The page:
Web designers: should you display your prices up front?

Cameron writes:

You stand out from most web consultants in that people can check out your pricing without contacting you. Curious as to why you went this route. As a web designer I'm hesitant to list prices because there are so many variables involved.

This really comes down to 2 things for me:

Firstly, I don't want to take on big projects with very broad scopes. I like to focus on very specific stuff: creating landing pages (particularly homepages and optin pages), writing email copy — and coaching business owners to do those things themselves.

Since the projects I take on are very specific, I've had plenty of time to figure out how much to charge for them, and to create "bundles" and retainers that I can quote to people straight up.

It's much easier for me, and it's much easier for them.

Secondly, the way I do marketing takes price out of the equation for the most part. When people come to my site looking for pricing information, they're either (1) price-shoppers looking for a web designer who happened to find me amongst all the others; or (2) hot prospects who already want to hire me and are figuring out their budget.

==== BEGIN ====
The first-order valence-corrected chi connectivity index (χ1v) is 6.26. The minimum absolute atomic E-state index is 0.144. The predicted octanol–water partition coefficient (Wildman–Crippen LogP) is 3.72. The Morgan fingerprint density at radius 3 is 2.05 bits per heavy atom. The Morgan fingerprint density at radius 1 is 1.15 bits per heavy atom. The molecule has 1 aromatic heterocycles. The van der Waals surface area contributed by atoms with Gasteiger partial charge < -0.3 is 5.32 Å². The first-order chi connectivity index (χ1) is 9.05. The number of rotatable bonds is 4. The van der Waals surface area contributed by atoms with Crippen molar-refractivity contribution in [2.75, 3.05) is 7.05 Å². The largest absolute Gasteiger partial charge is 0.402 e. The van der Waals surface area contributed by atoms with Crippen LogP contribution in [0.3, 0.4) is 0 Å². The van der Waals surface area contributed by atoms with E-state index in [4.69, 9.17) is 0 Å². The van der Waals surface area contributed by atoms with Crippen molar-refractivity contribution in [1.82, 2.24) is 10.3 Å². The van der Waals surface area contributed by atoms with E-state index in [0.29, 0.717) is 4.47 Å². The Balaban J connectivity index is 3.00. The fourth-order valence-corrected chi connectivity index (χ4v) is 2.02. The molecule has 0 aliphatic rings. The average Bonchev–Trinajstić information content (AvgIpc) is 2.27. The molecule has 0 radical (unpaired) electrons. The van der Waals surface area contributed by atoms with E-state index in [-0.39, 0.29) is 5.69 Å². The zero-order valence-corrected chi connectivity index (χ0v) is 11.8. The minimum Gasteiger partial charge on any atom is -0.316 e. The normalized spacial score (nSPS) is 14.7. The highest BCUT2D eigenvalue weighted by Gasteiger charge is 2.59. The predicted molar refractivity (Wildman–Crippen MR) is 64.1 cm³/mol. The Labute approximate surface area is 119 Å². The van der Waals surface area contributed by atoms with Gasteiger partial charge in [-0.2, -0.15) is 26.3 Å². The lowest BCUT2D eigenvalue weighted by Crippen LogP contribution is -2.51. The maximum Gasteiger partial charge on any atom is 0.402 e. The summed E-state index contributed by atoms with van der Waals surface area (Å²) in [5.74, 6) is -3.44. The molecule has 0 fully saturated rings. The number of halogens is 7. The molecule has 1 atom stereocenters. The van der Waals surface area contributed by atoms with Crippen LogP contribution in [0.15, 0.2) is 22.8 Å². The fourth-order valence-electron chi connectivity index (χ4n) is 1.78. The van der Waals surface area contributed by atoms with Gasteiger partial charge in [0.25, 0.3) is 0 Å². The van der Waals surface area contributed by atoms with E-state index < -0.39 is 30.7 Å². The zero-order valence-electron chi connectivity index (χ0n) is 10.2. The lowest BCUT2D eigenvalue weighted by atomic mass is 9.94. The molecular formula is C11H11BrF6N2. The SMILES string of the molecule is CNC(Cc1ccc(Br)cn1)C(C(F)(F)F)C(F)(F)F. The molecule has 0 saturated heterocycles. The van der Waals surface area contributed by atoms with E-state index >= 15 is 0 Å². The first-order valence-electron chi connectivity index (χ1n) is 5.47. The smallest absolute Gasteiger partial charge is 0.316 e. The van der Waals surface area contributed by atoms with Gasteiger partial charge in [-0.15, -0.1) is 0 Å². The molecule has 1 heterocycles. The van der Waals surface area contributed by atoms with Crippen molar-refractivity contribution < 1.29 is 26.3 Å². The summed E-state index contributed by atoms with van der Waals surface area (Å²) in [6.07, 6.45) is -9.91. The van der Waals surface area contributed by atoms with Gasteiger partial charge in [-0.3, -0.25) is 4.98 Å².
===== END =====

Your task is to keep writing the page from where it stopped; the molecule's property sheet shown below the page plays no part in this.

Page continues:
I don't care about the first group of people — but I want to help the second group as much as possible. So it's just a no-brainer to give them what they want.

I'm sure you can see the advantage of this approach. Who doesn't want lots of presold traffic? That's the best kind. In fact, I'd much rather have a handful of hot leads check out my site every week than have hundreds of cold prospects find it, only to leave and never come back.

Getting people back to your site to buy something should be one of your primary aims in any marketing you do. Which is why most online marketing is worthless. Indeed, the ONLY way to do this is with email marketing (all other forms of online marketing are just there to augment email).

Btw, I'm giving away my best tips for writing great emails in this month's Shirtsleeves Marketing Communiqué. It goes to the printer in 10 days, so you still have time to grab a subscription here:


Tomorrow, the sad tale of a customer frustrated by my technical incompetence. Talk then,

D Bnonn Tennant
‘The Information Highwayman’

D Bnonn Tennant, ‘The Information Highwayman’, signs his name to this